FDI projects grew by 27% in 2011, pushing Africa’s share of the world’s investment to almost a quarter.
FDI inflows, now about $80bn (£50bn), should reach $150bn by 2015, according to the global consultants.
But potential investors still see Africa as “the least attractive” destination, the report finds.
‘Story of progress’
Investment is close to levels last seen before the financial crisis, the firm said in its 2012 Africa Attractiveness Survey.
There have been significant inflows into the manufacturing, infrastructure-related and services sectors.
Ernst and Young found there was a “stark contrast” between those who had already invested in Africa and those who had not, with the latter concerned about corruption and political instability.
“In fact, for those respondents with no business presence in Africa, the continent is viewed as by far the least attractive investment destination in the world,” the report said.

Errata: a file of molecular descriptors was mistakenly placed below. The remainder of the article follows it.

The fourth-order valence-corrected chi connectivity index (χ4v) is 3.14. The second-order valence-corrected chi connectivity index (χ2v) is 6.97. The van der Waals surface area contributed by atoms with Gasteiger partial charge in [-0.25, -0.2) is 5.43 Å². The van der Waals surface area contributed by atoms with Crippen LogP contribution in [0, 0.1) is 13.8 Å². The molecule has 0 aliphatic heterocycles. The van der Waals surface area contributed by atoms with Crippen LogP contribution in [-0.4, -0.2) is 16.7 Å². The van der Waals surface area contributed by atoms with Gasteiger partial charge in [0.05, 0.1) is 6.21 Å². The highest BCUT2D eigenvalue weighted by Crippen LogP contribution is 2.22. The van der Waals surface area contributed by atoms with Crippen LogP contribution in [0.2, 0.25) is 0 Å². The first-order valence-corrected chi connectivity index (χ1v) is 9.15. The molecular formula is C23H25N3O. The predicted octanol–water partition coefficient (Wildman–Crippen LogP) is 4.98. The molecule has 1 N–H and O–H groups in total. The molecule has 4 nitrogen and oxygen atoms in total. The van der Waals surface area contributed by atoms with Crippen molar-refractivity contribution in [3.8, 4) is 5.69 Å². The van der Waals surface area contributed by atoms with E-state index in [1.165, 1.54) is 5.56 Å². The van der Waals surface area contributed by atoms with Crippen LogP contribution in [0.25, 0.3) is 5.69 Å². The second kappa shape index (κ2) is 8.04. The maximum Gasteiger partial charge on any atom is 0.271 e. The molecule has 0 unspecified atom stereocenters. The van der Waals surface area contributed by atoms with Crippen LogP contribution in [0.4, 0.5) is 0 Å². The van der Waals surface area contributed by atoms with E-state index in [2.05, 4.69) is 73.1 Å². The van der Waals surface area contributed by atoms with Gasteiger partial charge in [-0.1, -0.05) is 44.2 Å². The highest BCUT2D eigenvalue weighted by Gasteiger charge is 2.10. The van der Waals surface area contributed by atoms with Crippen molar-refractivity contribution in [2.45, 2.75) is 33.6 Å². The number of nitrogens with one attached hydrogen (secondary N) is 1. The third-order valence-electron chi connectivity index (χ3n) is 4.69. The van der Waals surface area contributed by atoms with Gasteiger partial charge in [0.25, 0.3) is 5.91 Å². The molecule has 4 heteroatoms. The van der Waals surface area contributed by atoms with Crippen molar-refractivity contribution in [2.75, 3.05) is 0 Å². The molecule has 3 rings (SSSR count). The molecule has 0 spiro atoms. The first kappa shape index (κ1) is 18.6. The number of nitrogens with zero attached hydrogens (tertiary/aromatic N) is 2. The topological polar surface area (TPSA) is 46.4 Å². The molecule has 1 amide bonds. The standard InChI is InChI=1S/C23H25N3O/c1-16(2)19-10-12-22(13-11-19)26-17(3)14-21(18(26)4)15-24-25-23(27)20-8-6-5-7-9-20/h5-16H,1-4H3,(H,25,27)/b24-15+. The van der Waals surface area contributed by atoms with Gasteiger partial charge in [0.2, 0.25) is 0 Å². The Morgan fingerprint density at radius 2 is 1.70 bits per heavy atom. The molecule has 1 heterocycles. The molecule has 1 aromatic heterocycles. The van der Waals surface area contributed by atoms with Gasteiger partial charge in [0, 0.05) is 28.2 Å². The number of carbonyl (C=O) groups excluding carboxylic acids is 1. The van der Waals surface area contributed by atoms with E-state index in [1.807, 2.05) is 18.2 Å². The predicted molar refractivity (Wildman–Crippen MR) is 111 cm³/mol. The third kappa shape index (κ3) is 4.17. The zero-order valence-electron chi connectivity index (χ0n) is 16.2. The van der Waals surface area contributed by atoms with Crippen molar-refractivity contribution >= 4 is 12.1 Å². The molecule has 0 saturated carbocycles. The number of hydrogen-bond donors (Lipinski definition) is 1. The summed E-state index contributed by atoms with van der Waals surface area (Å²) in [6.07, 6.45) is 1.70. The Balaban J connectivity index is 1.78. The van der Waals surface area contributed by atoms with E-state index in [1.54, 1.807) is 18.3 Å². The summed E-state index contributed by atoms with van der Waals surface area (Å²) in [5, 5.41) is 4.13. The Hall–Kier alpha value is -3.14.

“There are challenges, but we need to start having a different conversation about Africa where we focus on the positive stories,” Michael Lalor, head of Africa Business Centre at Ernst and Young’s Johannesburg office told the BBC.
“For us, the story of Africa is a story of progress, growth, a story of political and economic vibrancy,” Mr Lalor said.
He said Zambia saw a 93% rise in investments over the past year – a result of a well-managed economy and a peaceful handover of power.
Ghana, Botswana, Tanzania, Cape Verde and Mauritius also attracted high FDI inflows.
Africa itself is also helping to push up investments.
“Intra-African investment has grown substantially, more so than any other category in the last four years, being led by South Africa, Kenya and Nigeria,” Mr Lolar said.
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